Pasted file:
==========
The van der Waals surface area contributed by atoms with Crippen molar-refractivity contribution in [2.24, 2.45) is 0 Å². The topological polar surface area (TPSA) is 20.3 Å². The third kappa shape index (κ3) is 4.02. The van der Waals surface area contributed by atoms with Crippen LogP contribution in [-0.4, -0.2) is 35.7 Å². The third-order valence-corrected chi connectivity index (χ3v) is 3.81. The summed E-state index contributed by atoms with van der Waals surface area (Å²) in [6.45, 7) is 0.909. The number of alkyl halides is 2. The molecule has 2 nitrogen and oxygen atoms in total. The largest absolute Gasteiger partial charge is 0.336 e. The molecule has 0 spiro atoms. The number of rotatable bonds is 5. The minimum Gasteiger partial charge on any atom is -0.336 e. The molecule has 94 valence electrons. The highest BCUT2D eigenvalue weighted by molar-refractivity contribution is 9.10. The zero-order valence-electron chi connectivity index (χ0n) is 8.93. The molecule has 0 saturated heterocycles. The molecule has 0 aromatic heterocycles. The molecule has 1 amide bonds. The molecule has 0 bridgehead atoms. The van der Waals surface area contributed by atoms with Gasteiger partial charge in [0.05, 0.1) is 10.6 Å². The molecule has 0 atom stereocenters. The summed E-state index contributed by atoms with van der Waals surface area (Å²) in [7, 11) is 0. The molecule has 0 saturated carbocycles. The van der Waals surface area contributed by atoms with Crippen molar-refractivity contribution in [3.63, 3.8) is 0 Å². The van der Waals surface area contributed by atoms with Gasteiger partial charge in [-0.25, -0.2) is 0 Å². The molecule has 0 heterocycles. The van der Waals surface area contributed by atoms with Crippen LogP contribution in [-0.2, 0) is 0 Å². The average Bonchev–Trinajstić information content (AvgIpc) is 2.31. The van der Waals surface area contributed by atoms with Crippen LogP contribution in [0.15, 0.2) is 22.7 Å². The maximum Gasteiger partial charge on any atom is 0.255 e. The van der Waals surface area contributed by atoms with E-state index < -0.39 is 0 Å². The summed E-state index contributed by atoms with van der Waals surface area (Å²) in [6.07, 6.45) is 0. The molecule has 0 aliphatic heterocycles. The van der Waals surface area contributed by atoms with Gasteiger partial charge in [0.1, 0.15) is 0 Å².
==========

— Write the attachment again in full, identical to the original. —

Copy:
The van der Waals surface area contributed by atoms with Crippen molar-refractivity contribution in [2.24, 2.45) is 0 Å². The topological polar surface area (TPSA) is 20.3 Å². The third kappa shape index (κ3) is 4.02. The van der Waals surface area contributed by atoms with Crippen LogP contribution in [-0.4, -0.2) is 35.7 Å². The third-order valence-corrected chi connectivity index (χ3v) is 3.81. The summed E-state index contributed by atoms with van der Waals surface area (Å²) in [6.45, 7) is 0.909. The number of alkyl halides is 2. The molecule has 2 nitrogen and oxygen atoms in total. The largest absolute Gasteiger partial charge is 0.336 e. The molecule has 0 spiro atoms. The number of rotatable bonds is 5. The minimum Gasteiger partial charge on any atom is -0.336 e. The molecule has 94 valence electrons. The highest BCUT2D eigenvalue weighted by molar-refractivity contribution is 9.10. The zero-order valence-electron chi connectivity index (χ0n) is 8.93. The molecule has 0 saturated heterocycles. The molecule has 0 aromatic heterocycles. The molecule has 1 amide bonds. The molecule has 0 bridgehead atoms. The van der Waals surface area contributed by atoms with Gasteiger partial charge in [0.05, 0.1) is 10.6 Å². The molecule has 0 atom stereocenters. The summed E-state index contributed by atoms with van der Waals surface area (Å²) in [7, 11) is 0. The molecule has 0 saturated carbocycles. The van der Waals surface area contributed by atoms with Crippen molar-refractivity contribution in [3.63, 3.8) is 0 Å². The van der Waals surface area contributed by atoms with Gasteiger partial charge in [-0.25, -0.2) is 0 Å². The molecule has 0 heterocycles. The van der Waals surface area contributed by atoms with Crippen LogP contribution in [-0.2, 0) is 0 Å². The average Bonchev–Trinajstić information content (AvgIpc) is 2.31. The van der Waals surface area contributed by atoms with Crippen LogP contribution in [0.15, 0.2) is 22.7 Å². The maximum Gasteiger partial charge on any atom is 0.255 e. The van der Waals surface area contributed by atoms with E-state index < -0.39 is 0 Å². The summed E-state index contributed by atoms with van der Waals surface area (Å²) in [6.07, 6.45) is 0. The molecule has 0 aliphatic heterocycles. The van der Waals surface area contributed by atoms with Gasteiger partial charge in [0.1, 0.15) is 0 Å².